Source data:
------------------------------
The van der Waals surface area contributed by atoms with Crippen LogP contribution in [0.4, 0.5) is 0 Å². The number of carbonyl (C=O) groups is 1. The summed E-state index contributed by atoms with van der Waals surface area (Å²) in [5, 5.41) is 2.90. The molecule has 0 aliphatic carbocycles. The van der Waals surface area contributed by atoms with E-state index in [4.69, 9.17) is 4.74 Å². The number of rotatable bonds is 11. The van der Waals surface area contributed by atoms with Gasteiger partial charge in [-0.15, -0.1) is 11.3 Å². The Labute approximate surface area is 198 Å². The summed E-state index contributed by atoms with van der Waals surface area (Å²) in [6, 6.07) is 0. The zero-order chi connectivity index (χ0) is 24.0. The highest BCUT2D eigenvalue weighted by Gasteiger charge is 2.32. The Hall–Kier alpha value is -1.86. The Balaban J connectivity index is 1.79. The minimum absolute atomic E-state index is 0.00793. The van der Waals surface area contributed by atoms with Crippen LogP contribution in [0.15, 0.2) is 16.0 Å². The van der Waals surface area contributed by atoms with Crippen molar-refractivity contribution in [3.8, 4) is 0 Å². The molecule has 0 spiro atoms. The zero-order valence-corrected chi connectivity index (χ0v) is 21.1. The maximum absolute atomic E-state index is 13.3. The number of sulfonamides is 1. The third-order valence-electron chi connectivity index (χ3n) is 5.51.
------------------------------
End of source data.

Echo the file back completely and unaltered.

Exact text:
The van der Waals surface area contributed by atoms with Crippen LogP contribution in [0.4, 0.5) is 0 Å². The number of carbonyl (C=O) groups is 1. The summed E-state index contributed by atoms with van der Waals surface area (Å²) in [5, 5.41) is 2.90. The molecule has 0 aliphatic carbocycles. The van der Waals surface area contributed by atoms with E-state index in [4.69, 9.17) is 4.74 Å². The number of rotatable bonds is 11. The van der Waals surface area contributed by atoms with Gasteiger partial charge in [-0.15, -0.1) is 11.3 Å². The Labute approximate surface area is 198 Å². The summed E-state index contributed by atoms with van der Waals surface area (Å²) in [6, 6.07) is 0. The zero-order chi connectivity index (χ0) is 24.0. The highest BCUT2D eigenvalue weighted by Gasteiger charge is 2.32. The Hall–Kier alpha value is -1.86. The Balaban J connectivity index is 1.79. The minimum absolute atomic E-state index is 0.00793. The van der Waals surface area contributed by atoms with Crippen LogP contribution in [0.15, 0.2) is 16.0 Å². The van der Waals surface area contributed by atoms with Crippen molar-refractivity contribution in [3.8, 4) is 0 Å². The molecule has 0 spiro atoms. The zero-order valence-corrected chi connectivity index (χ0v) is 21.1. The maximum absolute atomic E-state index is 13.3. The number of sulfonamides is 1. The third-order valence-electron chi connectivity index (χ3n) is 5.51.